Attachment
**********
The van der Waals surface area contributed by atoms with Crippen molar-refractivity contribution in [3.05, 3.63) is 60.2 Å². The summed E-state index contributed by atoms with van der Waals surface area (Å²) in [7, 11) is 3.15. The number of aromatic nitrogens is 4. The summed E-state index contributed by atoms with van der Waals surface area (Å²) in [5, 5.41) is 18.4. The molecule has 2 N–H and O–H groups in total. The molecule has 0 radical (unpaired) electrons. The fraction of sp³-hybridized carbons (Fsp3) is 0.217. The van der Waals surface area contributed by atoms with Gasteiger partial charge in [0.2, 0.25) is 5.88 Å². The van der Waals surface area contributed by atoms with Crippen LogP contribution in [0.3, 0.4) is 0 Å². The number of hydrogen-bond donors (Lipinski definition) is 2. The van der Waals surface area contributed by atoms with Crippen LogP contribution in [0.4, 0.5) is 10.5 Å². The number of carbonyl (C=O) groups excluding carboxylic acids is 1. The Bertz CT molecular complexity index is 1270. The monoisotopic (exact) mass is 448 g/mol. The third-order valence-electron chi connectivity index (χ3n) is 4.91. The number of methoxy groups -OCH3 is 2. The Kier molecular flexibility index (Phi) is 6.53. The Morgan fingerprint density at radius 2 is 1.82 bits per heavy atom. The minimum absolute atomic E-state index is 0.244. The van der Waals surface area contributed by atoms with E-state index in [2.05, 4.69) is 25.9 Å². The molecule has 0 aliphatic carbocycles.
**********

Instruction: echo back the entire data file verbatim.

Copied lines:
The van der Waals surface area contributed by atoms with Crippen molar-refractivity contribution in [3.05, 3.63) is 60.2 Å². The summed E-state index contributed by atoms with van der Waals surface area (Å²) in [7, 11) is 3.15. The number of aromatic nitrogens is 4. The summed E-state index contributed by atoms with van der Waals surface area (Å²) in [5, 5.41) is 18.4. The molecule has 2 N–H and O–H groups in total. The molecule has 0 radical (unpaired) electrons. The fraction of sp³-hybridized carbons (Fsp3) is 0.217. The van der Waals surface area contributed by atoms with Gasteiger partial charge in [0.2, 0.25) is 5.88 Å². The van der Waals surface area contributed by atoms with Crippen LogP contribution in [0.3, 0.4) is 0 Å². The number of hydrogen-bond donors (Lipinski definition) is 2. The van der Waals surface area contributed by atoms with Crippen LogP contribution in [0.4, 0.5) is 10.5 Å². The number of carbonyl (C=O) groups excluding carboxylic acids is 1. The Bertz CT molecular complexity index is 1270. The monoisotopic (exact) mass is 448 g/mol. The third-order valence-electron chi connectivity index (χ3n) is 4.91. The number of methoxy groups -OCH3 is 2. The Kier molecular flexibility index (Phi) is 6.53. The Morgan fingerprint density at radius 2 is 1.82 bits per heavy atom. The minimum absolute atomic E-state index is 0.244. The van der Waals surface area contributed by atoms with E-state index in [2.05, 4.69) is 25.9 Å². The molecule has 0 aliphatic carbocycles.